If you could only ask one question to all the people that will be attending — the presenters and the registered attendees — what would it be?

How is your relationship with your audience changing? That’s a topic I’m obsessed with right now — I think that some of the biggest changes over the next 10 years in TV, film, video, and games are going to revolve around that relationship between creator and audience.

 

**

The Conversation unfolds October 17-18 in Berkeley, California. Visit the website for more information and to register.

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This Conference is Being Recorded: 2007 Wrap-up

Sunday, January 27th, 2008

Over the holidays, Lance Weiler, Mark Stolaroff and I spoke about the year in review for This Conference is Being Recorded, the Workbook Project’s podcast series. You can listen to the show here.

I was fighting off a migraine that day, so apologies if my thoughts aren’t that coherent. I do recall that Lance and Mark had some typically insightful things to say.

The recording is the second in a two part series. Part one, which features Lance, Scott Kirsner, and Woody Benson, is worth a listen, too.

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Frownland

Monday, September 10th, 2007

In March I caught the premiere of Ronald Bronstein’s Frownland at SXSW. Soon after seeing it, I wrote:

Frownland is clearly designed as an audience endurance test, a kind of cinematic middle-finger. Though not enjoyable in any conventional sense, it’s an unusual and original film that succeeds on its own uncompromising terms. Recommended viewing for brave lovers of cult films; others will probably want to skip it.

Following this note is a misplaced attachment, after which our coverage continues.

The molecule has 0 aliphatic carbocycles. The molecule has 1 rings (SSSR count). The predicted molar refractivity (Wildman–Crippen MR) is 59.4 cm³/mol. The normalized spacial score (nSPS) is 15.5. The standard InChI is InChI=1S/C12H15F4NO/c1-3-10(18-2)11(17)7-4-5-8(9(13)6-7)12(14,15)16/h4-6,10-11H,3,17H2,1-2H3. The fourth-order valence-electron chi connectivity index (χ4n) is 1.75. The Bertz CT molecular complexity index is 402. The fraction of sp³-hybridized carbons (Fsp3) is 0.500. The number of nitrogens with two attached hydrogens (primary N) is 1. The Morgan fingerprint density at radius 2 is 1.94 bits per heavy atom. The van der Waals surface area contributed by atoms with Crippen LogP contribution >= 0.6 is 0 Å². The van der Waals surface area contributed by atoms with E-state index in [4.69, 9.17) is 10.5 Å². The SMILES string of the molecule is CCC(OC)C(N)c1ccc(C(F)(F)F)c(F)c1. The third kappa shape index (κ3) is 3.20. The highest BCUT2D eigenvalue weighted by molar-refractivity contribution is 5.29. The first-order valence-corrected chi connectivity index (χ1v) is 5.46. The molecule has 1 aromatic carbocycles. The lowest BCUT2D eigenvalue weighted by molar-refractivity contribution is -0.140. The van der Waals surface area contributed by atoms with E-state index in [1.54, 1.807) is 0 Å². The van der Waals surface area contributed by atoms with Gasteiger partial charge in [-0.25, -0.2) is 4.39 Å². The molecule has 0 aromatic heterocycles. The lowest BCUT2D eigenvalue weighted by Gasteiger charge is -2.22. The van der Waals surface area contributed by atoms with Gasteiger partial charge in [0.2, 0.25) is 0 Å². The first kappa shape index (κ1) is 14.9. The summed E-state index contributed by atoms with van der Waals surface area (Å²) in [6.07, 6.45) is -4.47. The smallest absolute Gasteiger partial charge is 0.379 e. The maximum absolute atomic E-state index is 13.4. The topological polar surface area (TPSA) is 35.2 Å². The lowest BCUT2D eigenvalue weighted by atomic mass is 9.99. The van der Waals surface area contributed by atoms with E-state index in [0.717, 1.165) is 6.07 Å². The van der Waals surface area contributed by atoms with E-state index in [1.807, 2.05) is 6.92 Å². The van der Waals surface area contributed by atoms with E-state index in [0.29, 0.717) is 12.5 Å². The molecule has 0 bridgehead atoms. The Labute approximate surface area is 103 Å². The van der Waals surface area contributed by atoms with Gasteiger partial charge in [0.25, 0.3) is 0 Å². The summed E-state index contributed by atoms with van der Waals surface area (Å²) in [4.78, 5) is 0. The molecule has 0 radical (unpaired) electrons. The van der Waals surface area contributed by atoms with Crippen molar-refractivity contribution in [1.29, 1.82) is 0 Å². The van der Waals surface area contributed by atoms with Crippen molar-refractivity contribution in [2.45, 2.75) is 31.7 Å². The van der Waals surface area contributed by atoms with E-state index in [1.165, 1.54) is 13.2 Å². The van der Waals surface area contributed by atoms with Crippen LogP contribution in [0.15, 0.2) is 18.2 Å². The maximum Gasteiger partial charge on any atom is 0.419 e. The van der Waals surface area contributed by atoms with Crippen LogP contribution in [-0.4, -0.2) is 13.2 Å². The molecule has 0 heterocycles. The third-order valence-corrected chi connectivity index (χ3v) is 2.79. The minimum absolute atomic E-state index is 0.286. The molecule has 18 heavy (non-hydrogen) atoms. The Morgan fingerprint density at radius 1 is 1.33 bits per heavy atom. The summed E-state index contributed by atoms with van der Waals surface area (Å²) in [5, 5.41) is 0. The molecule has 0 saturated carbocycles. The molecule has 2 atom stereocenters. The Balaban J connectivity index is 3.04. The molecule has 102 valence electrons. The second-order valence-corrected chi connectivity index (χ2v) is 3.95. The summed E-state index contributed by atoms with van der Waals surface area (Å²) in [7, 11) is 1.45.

I would only slightly modify this statement to say, as we enter month nine of 2007, that Frownland ranks as one of my favorite films of the year. I was reminded of this by reading David Lowery’s Filmmaker Magazine interview with Bronstein, which has just been posted online.

Not everyone shares David’s or my admiration for the movie. Here’s an interview highlight from Bronstein that illustrates what a polarizing movie this is:

[A] fight nearly broke out after this one screening in Las Vegas. Some guy in the back of the theatre was booing throughout the closing credits. When they ended, this other guy stood up, turned to face the booer, and screamed, “You! You’re a fucking asshole!” I mean he really screamed. He was absolutely enraged. Red as a beet. Shaking. That’s when a third guy stood up and started defending the booer. The second guy turned on the third. Everyone was arguing. It was sort of a melee. Turns out that last guy was the attending critic for Variety and he wound up writing us a killer review.

Click here to read the whole thing.

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DENTLER TAKES THE STAIRS: Kevin Bewersdorf Interview

Friday, August 17th, 2007